Source: IBPA Column Service Jul 2018 Dealer South. E/W Vul
A J 9 8 5 K 4 2 Q 8 7 5 2
7 3 6 3 10 8 7 4 3 K Q 10 9 Q 10 6 2 Q 7 5 K J 5 2 A 3
K 4 A J 10 9 8 A 9 6 J 6 4
West North East South
Pass 1 Pass 1NT
Pass 3 Pass 4
Pass Pass Pass
South was one of those players who invariably accepted an invitation to bid game. West led the king of clubs. East overtook this with the ace and returned the 3, with West’s nine winning the trick. After cashing the queen of clubs, West continued with the ten of clubs. East discarded a second diamond and declarer ruffed. Declarer paused to assess the situation.
Tim Bourke
Tim Bourke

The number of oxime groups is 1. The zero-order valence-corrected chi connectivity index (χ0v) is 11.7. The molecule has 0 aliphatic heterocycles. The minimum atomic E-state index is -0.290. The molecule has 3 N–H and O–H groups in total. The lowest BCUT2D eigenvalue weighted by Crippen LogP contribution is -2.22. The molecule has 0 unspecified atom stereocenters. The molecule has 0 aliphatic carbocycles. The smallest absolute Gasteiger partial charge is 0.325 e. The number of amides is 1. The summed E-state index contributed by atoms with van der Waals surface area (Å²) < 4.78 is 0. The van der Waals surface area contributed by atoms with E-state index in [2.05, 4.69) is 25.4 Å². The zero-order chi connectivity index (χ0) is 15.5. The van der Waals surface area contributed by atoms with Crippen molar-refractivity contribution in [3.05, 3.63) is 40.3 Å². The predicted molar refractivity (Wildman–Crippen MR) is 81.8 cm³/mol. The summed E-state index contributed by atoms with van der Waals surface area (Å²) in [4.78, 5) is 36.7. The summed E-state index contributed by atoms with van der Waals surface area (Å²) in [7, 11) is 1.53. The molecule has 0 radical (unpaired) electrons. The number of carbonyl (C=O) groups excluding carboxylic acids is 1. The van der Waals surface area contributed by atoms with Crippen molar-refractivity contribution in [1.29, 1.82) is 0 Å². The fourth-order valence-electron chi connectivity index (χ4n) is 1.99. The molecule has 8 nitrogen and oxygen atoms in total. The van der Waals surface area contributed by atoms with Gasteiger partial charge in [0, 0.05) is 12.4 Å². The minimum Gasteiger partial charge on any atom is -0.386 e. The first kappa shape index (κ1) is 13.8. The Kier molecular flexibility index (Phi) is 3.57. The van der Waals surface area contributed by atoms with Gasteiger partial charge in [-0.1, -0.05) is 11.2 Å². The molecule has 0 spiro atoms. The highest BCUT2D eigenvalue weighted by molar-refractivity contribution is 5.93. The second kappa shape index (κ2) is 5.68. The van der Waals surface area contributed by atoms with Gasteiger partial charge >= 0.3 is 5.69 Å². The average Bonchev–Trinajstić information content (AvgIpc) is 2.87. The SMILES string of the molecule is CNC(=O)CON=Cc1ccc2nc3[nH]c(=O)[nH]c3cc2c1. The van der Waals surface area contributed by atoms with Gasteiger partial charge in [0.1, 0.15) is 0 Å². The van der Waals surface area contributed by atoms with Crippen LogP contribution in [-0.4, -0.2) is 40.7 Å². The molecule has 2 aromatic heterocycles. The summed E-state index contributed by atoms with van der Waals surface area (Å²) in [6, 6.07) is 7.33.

The first consideration was which defender to play for the queen of trumps. Declarer saw that if he chose West as the designated holder of that card he would probably need to make four tricks in spades too. As that required a little bit too much luck, declarer decided to play East for the trump queen. So, declarer began by cashing the king and ace of spades and ruffing a spade. After cashing the ace of diamonds and ruffing a diamond low, declarer ruffed a second spade in hand, reducing himself to the ace and jack of hearts plus a diamond. Now, after ruffing his remaining diamond with dummy’s king of trumps declarer led a low trump and covered East’s seven with the jack. When that held, declarer had ten tricks: two spades, five trumps, a diamond and two diamond ruffs. Note that if declarer had decided to play the ace of diamonds and ruff a diamond before playing on spades, he would have had to lead dummy’s low trump and finesse against East’s queen next. Then declarer would have cashed the king and ace of spades and ruffed a spade, reducing himself to the ace-jack of hearts and a diamond – the same position as above.